I’m not very fond of the new German pope Joseph Ratzinger aka Pope Benedict XVI. He and I do not really agree when it comes to his disapproval of using birth control and his conservative ideas in general. But I have no doubt we would be on the same page should we discuss the Albequerqian MC RaMondo Emerson, Mondo for short. I can imagine it now: Us enjoying a glass of mass wine at the Vatican while in the background Mondo’s debut album “Holy Wrath” is playing out loud. Afterwards, he would probably say something in Latin which would come down to: “This is a hell of a way of promoting Christianity!”
It is beyond me why an artist that has been signed on a Christian label decided to go about making an album the way he did. MC Mondo probably saw the success that Lil’Jon and the likes had with their Down South crunk sound and thought: “If this is what it takes to let them be seduced by Beelzebub, this is the weapon of choice I have to use to bring them back to Christ’s light.” I wish he wouldn’t have.
It is been quite a while since I heard a record that was so poorly produced as “Holy Wrath.” Although Mondo’s artist profile on the CPR Music website indicates that he used to be a drummer in his family band he hasn’t learned anything from these experiences. The drum patterns are stale, boring and quite annoying at times. Heavy electronic samples should give the drums a bombastic and menacing aura, but all they do is give the whole a very amateur feel.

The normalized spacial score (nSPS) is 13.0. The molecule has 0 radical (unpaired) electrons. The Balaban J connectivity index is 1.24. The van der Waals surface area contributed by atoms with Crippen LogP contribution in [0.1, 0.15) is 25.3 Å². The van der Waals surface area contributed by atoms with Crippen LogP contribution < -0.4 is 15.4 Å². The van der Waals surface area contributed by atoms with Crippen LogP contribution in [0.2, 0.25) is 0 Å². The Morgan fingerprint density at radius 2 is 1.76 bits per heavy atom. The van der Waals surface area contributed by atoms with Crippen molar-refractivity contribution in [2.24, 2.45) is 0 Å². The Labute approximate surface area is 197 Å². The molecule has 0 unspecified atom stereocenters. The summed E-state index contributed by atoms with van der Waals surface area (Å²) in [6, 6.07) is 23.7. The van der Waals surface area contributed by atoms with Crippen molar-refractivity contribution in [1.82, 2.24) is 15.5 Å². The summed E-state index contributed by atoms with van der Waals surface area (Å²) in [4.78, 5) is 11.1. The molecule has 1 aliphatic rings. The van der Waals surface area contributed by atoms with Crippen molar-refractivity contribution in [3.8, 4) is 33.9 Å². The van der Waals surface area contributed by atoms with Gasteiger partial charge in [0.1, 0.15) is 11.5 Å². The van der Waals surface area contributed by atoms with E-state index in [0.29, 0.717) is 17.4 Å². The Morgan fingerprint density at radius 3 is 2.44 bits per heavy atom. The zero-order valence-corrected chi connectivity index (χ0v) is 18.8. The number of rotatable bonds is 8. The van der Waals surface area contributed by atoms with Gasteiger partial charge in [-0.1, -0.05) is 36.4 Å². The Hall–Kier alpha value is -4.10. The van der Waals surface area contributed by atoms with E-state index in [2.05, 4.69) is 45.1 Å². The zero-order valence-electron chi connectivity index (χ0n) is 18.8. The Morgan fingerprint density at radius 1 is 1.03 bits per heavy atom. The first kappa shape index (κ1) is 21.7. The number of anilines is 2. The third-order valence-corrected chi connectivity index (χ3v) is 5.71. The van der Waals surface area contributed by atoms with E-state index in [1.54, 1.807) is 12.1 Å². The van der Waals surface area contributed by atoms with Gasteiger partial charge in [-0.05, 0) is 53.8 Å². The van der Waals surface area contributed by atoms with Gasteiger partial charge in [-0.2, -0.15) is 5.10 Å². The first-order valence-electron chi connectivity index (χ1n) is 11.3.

The amateurism doesn’t stop there. Mondo’s delivery on the mic makes me think of an old priest that gives roaring preaches every Sunday morning about this sinful life and the obligations of the next one. Instead of being in awe, his audience on the church benches keeps falling asleep. It is like Mondo isn’t feeling his own beats and decided to spit bars in a different rhythm. Also, the topics he chose to rhyme about are a repetition song after song. Basically, stop sinning and look for the Lord covers all the ground you need with this album. When you want to capture an audience it is sensible to use bars that are a bit more eloborate than these ones:
“I’ve gone astray
Living day to day
Hour to hour
Looking for a higher power
Dear Lord, I’m on my knees
When I was listening to “Holy Wrath” the thought kept crossing my mind: “How can somebody inspired by his god can find so little inspiration in making an album?” Mondo should take a long, good look in the mirror and ask himself if he wants to pursue a rap career or if he is better off reuniting with his family band. Artists like LMNO and Brother Ali are living proof that it is possible to deliver a positive (religious) message to your audience and make a banging album in the process. Amen.